I have recently read several John Bude mysteries from the same period, and I admit to preferring Farjeon. He spends a lot more time with his characters instead of creating elaborate puzzles. I found this novel a pleasant way to spend a chilly December evening.

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Day 992: An Obvious Fact

Cover for An Obvious FactI think I’m arriving at the end of my interest in series mysteries, even though I still enjoyed the latest Walt Longmire. This novel takes Walt and his friend Henry Standing Bear to Hulett, Wyoming. Walt is there to help with the investigation of a traffic accident and Henry to participate in the Sturgis motorcycle rally just across the border in South Dakota.

When Walt examines the accident scene and the victim’s motorcycle, he sees that the motorcycle has been sideswiped by a gold vehicle. A crime scene expert says that either another person was also on the bike or it was carrying something heavier than just the victim. The victim, Bodaway Torres, is in a coma in the hospital.

Henry becomes involved with the appearance of Lola, the woman whom his convertible is named after. Lola is Bodaway’s mother, and she wants Henry to help find who sent her son off the road. She also insists that Bodaway is Henry’s son. And she drives a gold car.

link to NetgalleyThe situation becomes more complicated when an undercover ATF agent is found murdered. He was investigating Bodaway for smuggling arms, but since the town is crammed with motorcycle gangs, the murder could be about something else.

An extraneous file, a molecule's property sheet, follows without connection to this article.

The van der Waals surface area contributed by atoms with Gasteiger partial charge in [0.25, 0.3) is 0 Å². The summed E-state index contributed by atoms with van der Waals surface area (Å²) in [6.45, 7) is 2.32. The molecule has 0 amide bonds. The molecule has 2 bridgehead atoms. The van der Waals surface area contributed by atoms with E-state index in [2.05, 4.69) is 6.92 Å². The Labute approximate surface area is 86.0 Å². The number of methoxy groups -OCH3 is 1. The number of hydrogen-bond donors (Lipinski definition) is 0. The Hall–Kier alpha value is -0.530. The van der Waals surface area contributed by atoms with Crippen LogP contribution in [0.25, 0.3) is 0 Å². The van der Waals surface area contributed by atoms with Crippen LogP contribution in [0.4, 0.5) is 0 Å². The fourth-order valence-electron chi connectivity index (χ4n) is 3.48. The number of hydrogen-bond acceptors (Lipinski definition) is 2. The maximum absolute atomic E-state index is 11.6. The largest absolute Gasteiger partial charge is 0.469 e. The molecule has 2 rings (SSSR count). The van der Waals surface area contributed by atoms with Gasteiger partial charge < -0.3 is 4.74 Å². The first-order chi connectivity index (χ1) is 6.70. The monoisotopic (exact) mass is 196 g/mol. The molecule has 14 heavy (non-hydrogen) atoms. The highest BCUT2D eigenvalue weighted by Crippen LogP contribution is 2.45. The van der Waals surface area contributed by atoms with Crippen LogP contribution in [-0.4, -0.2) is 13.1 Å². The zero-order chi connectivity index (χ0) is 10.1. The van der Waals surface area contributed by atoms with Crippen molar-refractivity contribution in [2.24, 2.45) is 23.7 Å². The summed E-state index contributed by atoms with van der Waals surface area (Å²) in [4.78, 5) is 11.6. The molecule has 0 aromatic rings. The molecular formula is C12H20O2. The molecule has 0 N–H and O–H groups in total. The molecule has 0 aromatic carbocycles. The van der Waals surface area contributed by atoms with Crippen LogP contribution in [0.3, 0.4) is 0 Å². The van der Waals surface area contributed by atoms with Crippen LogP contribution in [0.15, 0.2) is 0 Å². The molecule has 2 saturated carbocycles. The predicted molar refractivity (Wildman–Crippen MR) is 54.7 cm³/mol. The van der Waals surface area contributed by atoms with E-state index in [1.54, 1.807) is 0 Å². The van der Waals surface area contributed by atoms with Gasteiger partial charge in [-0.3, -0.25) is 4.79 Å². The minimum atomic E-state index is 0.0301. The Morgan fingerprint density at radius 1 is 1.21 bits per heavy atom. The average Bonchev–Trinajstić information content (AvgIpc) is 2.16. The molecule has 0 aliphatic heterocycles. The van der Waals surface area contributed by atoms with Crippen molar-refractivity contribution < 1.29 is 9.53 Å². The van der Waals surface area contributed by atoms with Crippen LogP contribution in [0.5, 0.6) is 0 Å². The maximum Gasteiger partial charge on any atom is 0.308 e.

This novel has the trademark humor, intricate plotting, and action. I enjoyed it, but I seem to be developing a taste for more challenging reading.

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Day 989: Night Train

Cover for Night TrainNight Train is one of those novels that is hard to rate using numbers or stars. My husband was reading it and remarked that it was interesting but that the writing style irritated him.

I certainly found that to be true. It is a very short book, written from the point of view of Mike Hoolihan, a female detective in Chicago. It is written using a lot of slang and jargon, and my impression is that this British author has not gotten it right. For example, Hoolihan goes on for a bit at the beginning that she is “a police,” that that’s what police call themselves. Really? I’ve never heard an American cop use that term. Of course, I don’t know that I’m not wrong, but I do know that no American ever referred to something as being in a “glassine envelope.” The only place I’ve ever heard of glassine is in British fiction or television. In short, I don’t know why Amis set his novel in Chicago, but at least he should have gotten the language right.

That being said, the story itself is compelling. Mike is asked by her former commander, Colonel Tom, to find out whether his daughter Jennifer really committed suicide. Beautiful and intelligent, with a kind lover, she seemed to have everything to live for.

This novel doesn’t quite go in any of the expected directions and spends time musing on the nature of suicide, but that’s all I want to give away. I did find it a compelling book, even though I have a high degree of skepticism about the likelihood of its conclusions. I have another book by Amis to read for the Walter Scott Prize list, and now I am very curious about it.